United Airlines Holdings, Inc. (NASDAQ:UAL), reported its second quarter fiscal 2020 results ended in June after market today, that beat top line estimates but came in short for bottom line analyst targets.

The company generated $14.75B of revenue, above analyst estimate of $1.396B by 6%, but was down by 82% year over year.

Earnings per share were a loss of ($9.31)/sh, below street estimates of ($9.248)/sh by a margin of 1%

The company’s EBITDA loss was -$2.453B, 4% below consensus estimates of -$2.362B.


The virus caused lockdown has lowered the passenger count from 42.59M in the last year’s same quarter to 2.813M this reported quarter. This translates to a load factor of 33.1% compared to year-ago capacity of 86%.

This has led the company to take drastic measures to finance its business, which raises concerns whether they can afford such financing until capacity is returned to normal with the help of a vaccine.

Valuation Analysis

Since the beginning of the lockdown, the airline industry has not recovered back to its prior levels yet as shown by the following price chart.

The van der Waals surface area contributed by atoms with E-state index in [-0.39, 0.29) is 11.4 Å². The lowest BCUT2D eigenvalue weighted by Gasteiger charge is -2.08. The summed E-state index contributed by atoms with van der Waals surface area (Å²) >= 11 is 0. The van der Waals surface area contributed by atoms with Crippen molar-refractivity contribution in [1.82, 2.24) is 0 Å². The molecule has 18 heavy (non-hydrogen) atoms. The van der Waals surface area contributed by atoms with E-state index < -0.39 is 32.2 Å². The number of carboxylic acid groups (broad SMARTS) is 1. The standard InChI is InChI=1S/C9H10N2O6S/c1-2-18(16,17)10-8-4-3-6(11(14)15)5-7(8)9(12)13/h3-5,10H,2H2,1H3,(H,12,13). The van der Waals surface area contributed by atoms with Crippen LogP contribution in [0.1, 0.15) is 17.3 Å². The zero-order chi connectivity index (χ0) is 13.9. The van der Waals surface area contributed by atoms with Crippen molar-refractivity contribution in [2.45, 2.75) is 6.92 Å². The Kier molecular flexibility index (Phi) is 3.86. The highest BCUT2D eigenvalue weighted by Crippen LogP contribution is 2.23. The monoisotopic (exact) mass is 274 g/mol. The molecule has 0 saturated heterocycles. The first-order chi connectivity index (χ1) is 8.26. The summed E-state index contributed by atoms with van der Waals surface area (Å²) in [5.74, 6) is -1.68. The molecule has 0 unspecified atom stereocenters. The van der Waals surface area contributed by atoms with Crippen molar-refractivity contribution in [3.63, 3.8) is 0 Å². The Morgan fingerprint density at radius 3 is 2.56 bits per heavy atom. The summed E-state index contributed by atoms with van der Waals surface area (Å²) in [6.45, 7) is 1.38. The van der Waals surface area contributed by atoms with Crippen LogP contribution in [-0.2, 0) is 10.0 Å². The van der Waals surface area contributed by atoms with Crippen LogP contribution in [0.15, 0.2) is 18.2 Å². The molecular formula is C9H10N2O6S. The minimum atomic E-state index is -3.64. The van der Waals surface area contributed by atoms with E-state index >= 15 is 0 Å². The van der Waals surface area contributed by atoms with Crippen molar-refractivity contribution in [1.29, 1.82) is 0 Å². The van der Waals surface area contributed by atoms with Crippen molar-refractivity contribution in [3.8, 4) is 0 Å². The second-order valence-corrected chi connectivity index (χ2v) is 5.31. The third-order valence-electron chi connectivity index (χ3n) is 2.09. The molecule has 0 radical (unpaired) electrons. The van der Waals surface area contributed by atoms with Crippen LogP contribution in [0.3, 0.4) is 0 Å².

Along with industry wide reduced year-over-year passenger count, revenues naturally nosed dived as shown below.

In the case of United Airlines, due to this reason its passenger revenue per available seat was $7.60 in the second quarter, which was 47% lower year-over-year, and 34% lower quarter-over-quarter.

As a result in order to continue operating, United has ratcheted up its borrowings causing it to be over levered in addition to its high current levels.

This is one of the key reasons as to why United’s price to earnings ratio is still the third  lowest in the sector.

Final Takeaway

Although the company reported disappointing earnings results, it still managed to slightly beat analyst revenue estimates by 6% year over year.

Investors should also note that while the company is running at only 33.1% capacity, it has enough cash to operate at current levels for another 2.5 more quarters.

Therefore, the company better hope a vaccine is introduced soon enough otherwise it would have to take additional financing measures until pre pandemic capacity returns.

In the meantime, we recommend investors to sit on the sidelines and wait for a better outlook to be given by health officials.

The opinions provided in this article are those of the author and do not constitute investment advice. Readers should assume that the author and/or employees of Grizzle hold positions in the company or companies mentioned in the article. For more information, please see our Content Disclaimer.